RRB: Probing merger history of galaxies with stellar shells

This post is related to our poster presented on Tuesday at PCW2022

Stellar shells appear as low-surface-brightness concentric arcs in about 10-20% of early-type galaxies and a few percent of spirals. They are by-products of close-to-radial mergers of galaxies. Their unique kinematics allow their utilization for measurements of the time of the merger or the gravitational potential of the host galaxy. Data of Rubin Observatory will contain thousands or even tens of thousands of shell galaxies suitable for the merger-time estimates. Our goal is to prepare for the exploitation of data to their full extent.

In Bílek et al. (2013) and Bílek et al. (2014), we developed a ‘shell identification method’ for testing the consistency of a given gravitational potential with the observed shell radii and/or deriving the time since the galactic merger. We applied it on three individual shell galaxies:

Left: For NGC 3923 — the richest known shell system, in Bílek et al. (2013, 2014), we proved consistency of the shell distribution with MOND in multiple-shell-generation framework and derived the ages of individual shell generations; image: CFHT/MegaCam ultra deep image, host-light model subtracted, Bílek et al. (2016)
Middle: For NGC 4993 ⁠— the host of the famous gravitational-wave event GW170817, in Ebrová et al. (2020), we inferred the merger time, the probable lower limit on the age of GW170817 progenitor, and estimated the probability that the progenitor originates in the accreted galaxy; image: NASA and ESO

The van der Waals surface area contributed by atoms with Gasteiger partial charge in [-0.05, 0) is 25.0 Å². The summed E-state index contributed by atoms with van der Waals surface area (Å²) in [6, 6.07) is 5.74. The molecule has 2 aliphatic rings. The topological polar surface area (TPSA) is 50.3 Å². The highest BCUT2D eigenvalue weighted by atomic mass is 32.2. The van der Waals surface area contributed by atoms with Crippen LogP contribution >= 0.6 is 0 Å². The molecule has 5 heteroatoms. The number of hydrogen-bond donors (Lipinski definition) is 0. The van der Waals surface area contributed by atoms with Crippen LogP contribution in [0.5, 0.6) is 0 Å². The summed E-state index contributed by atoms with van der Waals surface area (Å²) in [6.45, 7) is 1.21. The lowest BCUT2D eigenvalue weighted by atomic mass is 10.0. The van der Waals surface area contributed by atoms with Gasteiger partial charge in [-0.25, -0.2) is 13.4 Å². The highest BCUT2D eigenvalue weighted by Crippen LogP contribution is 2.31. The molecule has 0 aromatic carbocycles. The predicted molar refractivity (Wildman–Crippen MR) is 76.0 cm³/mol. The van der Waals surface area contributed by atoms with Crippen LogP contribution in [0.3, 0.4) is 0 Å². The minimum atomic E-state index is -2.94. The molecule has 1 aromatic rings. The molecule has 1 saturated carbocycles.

Right: For the spectacular shell galaxy NGC 474, in Bílek et al. (2022), we explained the origin of structure and derived a complex timeline of the evolution of the host galaxy; image: the MATLAS deep imaging survey (Duc et al. 2015, Bílek et al. 2020)

Snapshots from a Gadget-2 simulation of the formation of shell system similar to NGC 4993 in a merger with 1:10 stellar-mass ratio, elliptical primary galaxy and secondary with inclined disk and 6 kpc impact parameter:

See also a video of the simulation — 3.56 Gyr evolution, one second of the video corresponds to 60 Myr, box size 140 kpc; for more details, see Ebrová et al. (2020).

Mergers are an important part of galaxy evolution. In Ebrová et al. (2021), we proved a link between mergers and prolate rotation on a sample of 19 galaxies. LSST data will allow for such analyses on much larger samples for a variety of phenomena as a function of the time merger.

To enable this for such a large number of galaxies, we need to work on the automation of:

  • (pre-)selection of shell galaxies
  • retrieving distances of the selected galaxies
  • fitting host galaxy light profile
  • pairing the light distribution with appropriate gravitational potential
  • measurement of shell radii
  • application of the shell identification method

When successful, it will mean a huge qualitative leap in our knowledge of the merger history of the nearby universe.

See the whole poster HERE